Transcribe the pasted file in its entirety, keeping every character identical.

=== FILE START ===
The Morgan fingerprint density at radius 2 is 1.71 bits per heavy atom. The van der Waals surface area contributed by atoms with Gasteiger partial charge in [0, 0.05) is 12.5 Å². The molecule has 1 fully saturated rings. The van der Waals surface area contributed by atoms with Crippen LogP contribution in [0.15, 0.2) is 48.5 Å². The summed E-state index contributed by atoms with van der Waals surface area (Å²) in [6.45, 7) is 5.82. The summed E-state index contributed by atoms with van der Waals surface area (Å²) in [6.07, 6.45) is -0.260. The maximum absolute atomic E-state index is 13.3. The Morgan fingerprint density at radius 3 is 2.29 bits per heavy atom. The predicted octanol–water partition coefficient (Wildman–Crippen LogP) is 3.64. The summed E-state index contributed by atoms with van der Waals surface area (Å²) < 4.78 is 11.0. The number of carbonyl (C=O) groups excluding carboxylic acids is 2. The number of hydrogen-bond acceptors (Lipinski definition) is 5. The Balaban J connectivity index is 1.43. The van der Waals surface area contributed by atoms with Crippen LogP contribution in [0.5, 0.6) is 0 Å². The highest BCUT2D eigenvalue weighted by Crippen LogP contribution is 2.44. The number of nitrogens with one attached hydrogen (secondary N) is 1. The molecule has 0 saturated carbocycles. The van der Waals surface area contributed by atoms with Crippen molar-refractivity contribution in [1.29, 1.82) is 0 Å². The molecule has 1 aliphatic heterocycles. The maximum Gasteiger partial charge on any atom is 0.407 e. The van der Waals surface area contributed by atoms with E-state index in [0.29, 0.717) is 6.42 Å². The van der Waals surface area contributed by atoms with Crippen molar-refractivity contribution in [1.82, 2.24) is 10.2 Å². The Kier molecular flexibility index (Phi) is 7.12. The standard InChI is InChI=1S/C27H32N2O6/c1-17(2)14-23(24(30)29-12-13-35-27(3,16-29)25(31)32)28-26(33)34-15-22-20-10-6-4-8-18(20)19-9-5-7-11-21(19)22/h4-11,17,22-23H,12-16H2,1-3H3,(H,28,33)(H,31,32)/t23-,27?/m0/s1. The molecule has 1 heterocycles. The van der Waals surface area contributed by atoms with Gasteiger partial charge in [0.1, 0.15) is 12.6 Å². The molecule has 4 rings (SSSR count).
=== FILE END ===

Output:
The Morgan fingerprint density at radius 2 is 1.71 bits per heavy atom. The van der Waals surface area contributed by atoms with Gasteiger partial charge in [0, 0.05) is 12.5 Å². The molecule has 1 fully saturated rings. The van der Waals surface area contributed by atoms with Crippen LogP contribution in [0.15, 0.2) is 48.5 Å². The summed E-state index contributed by atoms with van der Waals surface area (Å²) in [6.45, 7) is 5.82. The summed E-state index contributed by atoms with van der Waals surface area (Å²) in [6.07, 6.45) is -0.260. The maximum absolute atomic E-state index is 13.3. The Morgan fingerprint density at radius 3 is 2.29 bits per heavy atom. The predicted octanol–water partition coefficient (Wildman–Crippen LogP) is 3.64. The summed E-state index contributed by atoms with van der Waals surface area (Å²) < 4.78 is 11.0. The number of carbonyl (C=O) groups excluding carboxylic acids is 2. The number of hydrogen-bond acceptors (Lipinski definition) is 5. The Balaban J connectivity index is 1.43. The van der Waals surface area contributed by atoms with Crippen LogP contribution in [0.5, 0.6) is 0 Å². The highest BCUT2D eigenvalue weighted by Crippen LogP contribution is 2.44. The number of nitrogens with one attached hydrogen (secondary N) is 1. The molecule has 0 saturated carbocycles. The van der Waals surface area contributed by atoms with Crippen molar-refractivity contribution in [1.29, 1.82) is 0 Å². The molecule has 1 aliphatic heterocycles. The maximum Gasteiger partial charge on any atom is 0.407 e. The van der Waals surface area contributed by atoms with E-state index in [0.29, 0.717) is 6.42 Å². The van der Waals surface area contributed by atoms with Crippen molar-refractivity contribution in [1.82, 2.24) is 10.2 Å². The Kier molecular flexibility index (Phi) is 7.12. The standard InChI is InChI=1S/C27H32N2O6/c1-17(2)14-23(24(30)29-12-13-35-27(3,16-29)25(31)32)28-26(33)34-15-22-20-10-6-4-8-18(20)19-9-5-7-11-21(19)22/h4-11,17,22-23H,12-16H2,1-3H3,(H,28,33)(H,31,32)/t23-,27?/m0/s1. The molecule has 1 heterocycles. The van der Waals surface area contributed by atoms with Gasteiger partial charge in [0.1, 0.15) is 12.6 Å². The molecule has 4 rings (SSSR count).